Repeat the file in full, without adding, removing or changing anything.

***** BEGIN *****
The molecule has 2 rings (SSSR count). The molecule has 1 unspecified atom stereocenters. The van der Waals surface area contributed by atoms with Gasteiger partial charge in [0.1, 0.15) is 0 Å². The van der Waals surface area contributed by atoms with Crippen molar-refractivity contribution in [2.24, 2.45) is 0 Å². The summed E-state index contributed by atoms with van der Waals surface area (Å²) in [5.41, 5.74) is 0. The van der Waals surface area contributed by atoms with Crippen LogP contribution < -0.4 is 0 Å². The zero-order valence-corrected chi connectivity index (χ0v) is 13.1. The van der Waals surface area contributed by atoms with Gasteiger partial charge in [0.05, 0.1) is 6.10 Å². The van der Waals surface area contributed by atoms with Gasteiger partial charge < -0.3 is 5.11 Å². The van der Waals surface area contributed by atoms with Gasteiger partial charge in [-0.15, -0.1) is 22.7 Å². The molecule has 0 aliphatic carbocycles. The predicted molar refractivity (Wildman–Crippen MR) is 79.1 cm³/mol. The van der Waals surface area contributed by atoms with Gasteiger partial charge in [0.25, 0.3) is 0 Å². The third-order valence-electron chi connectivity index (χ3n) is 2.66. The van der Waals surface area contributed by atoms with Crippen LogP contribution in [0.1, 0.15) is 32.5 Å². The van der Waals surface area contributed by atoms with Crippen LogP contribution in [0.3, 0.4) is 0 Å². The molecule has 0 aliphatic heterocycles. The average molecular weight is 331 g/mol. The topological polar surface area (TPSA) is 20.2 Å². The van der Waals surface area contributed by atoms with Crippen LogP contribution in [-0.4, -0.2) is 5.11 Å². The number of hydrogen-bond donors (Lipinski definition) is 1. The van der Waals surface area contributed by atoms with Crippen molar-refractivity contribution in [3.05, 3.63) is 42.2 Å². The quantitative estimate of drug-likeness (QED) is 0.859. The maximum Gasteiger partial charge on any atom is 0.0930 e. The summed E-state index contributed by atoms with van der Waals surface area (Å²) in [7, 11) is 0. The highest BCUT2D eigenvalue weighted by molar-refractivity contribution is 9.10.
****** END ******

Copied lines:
The molecule has 2 rings (SSSR count). The molecule has 1 unspecified atom stereocenters. The van der Waals surface area contributed by atoms with Gasteiger partial charge in [0.1, 0.15) is 0 Å². The van der Waals surface area contributed by atoms with Crippen molar-refractivity contribution in [2.24, 2.45) is 0 Å². The summed E-state index contributed by atoms with van der Waals surface area (Å²) in [5.41, 5.74) is 0. The van der Waals surface area contributed by atoms with Crippen LogP contribution < -0.4 is 0 Å². The zero-order valence-corrected chi connectivity index (χ0v) is 13.1. The van der Waals surface area contributed by atoms with Gasteiger partial charge in [0.05, 0.1) is 6.10 Å². The van der Waals surface area contributed by atoms with Gasteiger partial charge < -0.3 is 5.11 Å². The van der Waals surface area contributed by atoms with Gasteiger partial charge in [-0.15, -0.1) is 22.7 Å². The molecule has 0 aliphatic carbocycles. The predicted molar refractivity (Wildman–Crippen MR) is 79.1 cm³/mol. The van der Waals surface area contributed by atoms with Gasteiger partial charge in [0.25, 0.3) is 0 Å². The third-order valence-electron chi connectivity index (χ3n) is 2.66. The van der Waals surface area contributed by atoms with Crippen LogP contribution in [0.1, 0.15) is 32.5 Å². The van der Waals surface area contributed by atoms with Crippen LogP contribution in [0.3, 0.4) is 0 Å². The molecule has 0 aliphatic heterocycles. The average molecular weight is 331 g/mol. The topological polar surface area (TPSA) is 20.2 Å². The van der Waals surface area contributed by atoms with Crippen LogP contribution in [-0.4, -0.2) is 5.11 Å². The number of hydrogen-bond donors (Lipinski definition) is 1. The van der Waals surface area contributed by atoms with Crippen molar-refractivity contribution in [3.05, 3.63) is 42.2 Å². The quantitative estimate of drug-likeness (QED) is 0.859. The maximum Gasteiger partial charge on any atom is 0.0930 e. The summed E-state index contributed by atoms with van der Waals surface area (Å²) in [7, 11) is 0. The highest BCUT2D eigenvalue weighted by molar-refractivity contribution is 9.10.